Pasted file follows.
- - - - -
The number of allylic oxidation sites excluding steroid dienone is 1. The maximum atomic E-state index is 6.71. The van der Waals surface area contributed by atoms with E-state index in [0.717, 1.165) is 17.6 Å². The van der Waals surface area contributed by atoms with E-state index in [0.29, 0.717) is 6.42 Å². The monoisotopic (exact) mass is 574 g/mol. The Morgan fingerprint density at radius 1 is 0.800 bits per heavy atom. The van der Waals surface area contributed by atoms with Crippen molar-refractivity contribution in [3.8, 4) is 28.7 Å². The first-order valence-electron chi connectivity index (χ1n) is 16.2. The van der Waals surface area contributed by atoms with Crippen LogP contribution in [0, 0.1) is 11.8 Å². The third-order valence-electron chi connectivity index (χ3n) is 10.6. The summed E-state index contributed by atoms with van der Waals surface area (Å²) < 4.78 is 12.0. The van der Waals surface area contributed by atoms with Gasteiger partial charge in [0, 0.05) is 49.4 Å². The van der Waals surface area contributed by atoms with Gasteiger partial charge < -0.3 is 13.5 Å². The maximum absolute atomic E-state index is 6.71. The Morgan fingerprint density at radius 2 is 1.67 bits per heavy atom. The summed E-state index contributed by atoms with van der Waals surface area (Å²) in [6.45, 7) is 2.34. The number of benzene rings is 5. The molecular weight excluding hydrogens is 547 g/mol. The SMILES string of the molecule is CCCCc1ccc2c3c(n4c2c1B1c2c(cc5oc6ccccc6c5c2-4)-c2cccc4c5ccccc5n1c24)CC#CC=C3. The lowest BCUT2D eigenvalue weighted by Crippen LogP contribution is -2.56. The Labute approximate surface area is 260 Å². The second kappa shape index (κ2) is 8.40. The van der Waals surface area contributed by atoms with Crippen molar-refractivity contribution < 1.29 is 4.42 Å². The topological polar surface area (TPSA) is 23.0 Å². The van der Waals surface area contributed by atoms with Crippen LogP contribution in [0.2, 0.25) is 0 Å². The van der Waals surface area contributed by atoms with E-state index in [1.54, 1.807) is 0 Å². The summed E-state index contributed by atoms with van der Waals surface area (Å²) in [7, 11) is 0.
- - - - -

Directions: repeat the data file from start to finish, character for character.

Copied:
The number of allylic oxidation sites excluding steroid dienone is 1. The maximum atomic E-state index is 6.71. The van der Waals surface area contributed by atoms with E-state index in [0.717, 1.165) is 17.6 Å². The van der Waals surface area contributed by atoms with E-state index in [0.29, 0.717) is 6.42 Å². The monoisotopic (exact) mass is 574 g/mol. The Morgan fingerprint density at radius 1 is 0.800 bits per heavy atom. The van der Waals surface area contributed by atoms with Crippen molar-refractivity contribution in [3.8, 4) is 28.7 Å². The first-order valence-electron chi connectivity index (χ1n) is 16.2. The van der Waals surface area contributed by atoms with Crippen LogP contribution in [0, 0.1) is 11.8 Å². The third-order valence-electron chi connectivity index (χ3n) is 10.6. The summed E-state index contributed by atoms with van der Waals surface area (Å²) < 4.78 is 12.0. The van der Waals surface area contributed by atoms with Gasteiger partial charge in [0, 0.05) is 49.4 Å². The van der Waals surface area contributed by atoms with Gasteiger partial charge < -0.3 is 13.5 Å². The maximum absolute atomic E-state index is 6.71. The Morgan fingerprint density at radius 2 is 1.67 bits per heavy atom. The summed E-state index contributed by atoms with van der Waals surface area (Å²) in [6.45, 7) is 2.34. The number of benzene rings is 5. The molecular weight excluding hydrogens is 547 g/mol. The SMILES string of the molecule is CCCCc1ccc2c3c(n4c2c1B1c2c(cc5oc6ccccc6c5c2-4)-c2cccc4c5ccccc5n1c24)CC#CC=C3. The lowest BCUT2D eigenvalue weighted by Crippen LogP contribution is -2.56. The Labute approximate surface area is 260 Å². The second kappa shape index (κ2) is 8.40. The van der Waals surface area contributed by atoms with Crippen molar-refractivity contribution < 1.29 is 4.42 Å². The topological polar surface area (TPSA) is 23.0 Å². The van der Waals surface area contributed by atoms with Crippen LogP contribution in [0.2, 0.25) is 0 Å². The van der Waals surface area contributed by atoms with E-state index in [1.54, 1.807) is 0 Å². The summed E-state index contributed by atoms with van der Waals surface area (Å²) in [7, 11) is 0.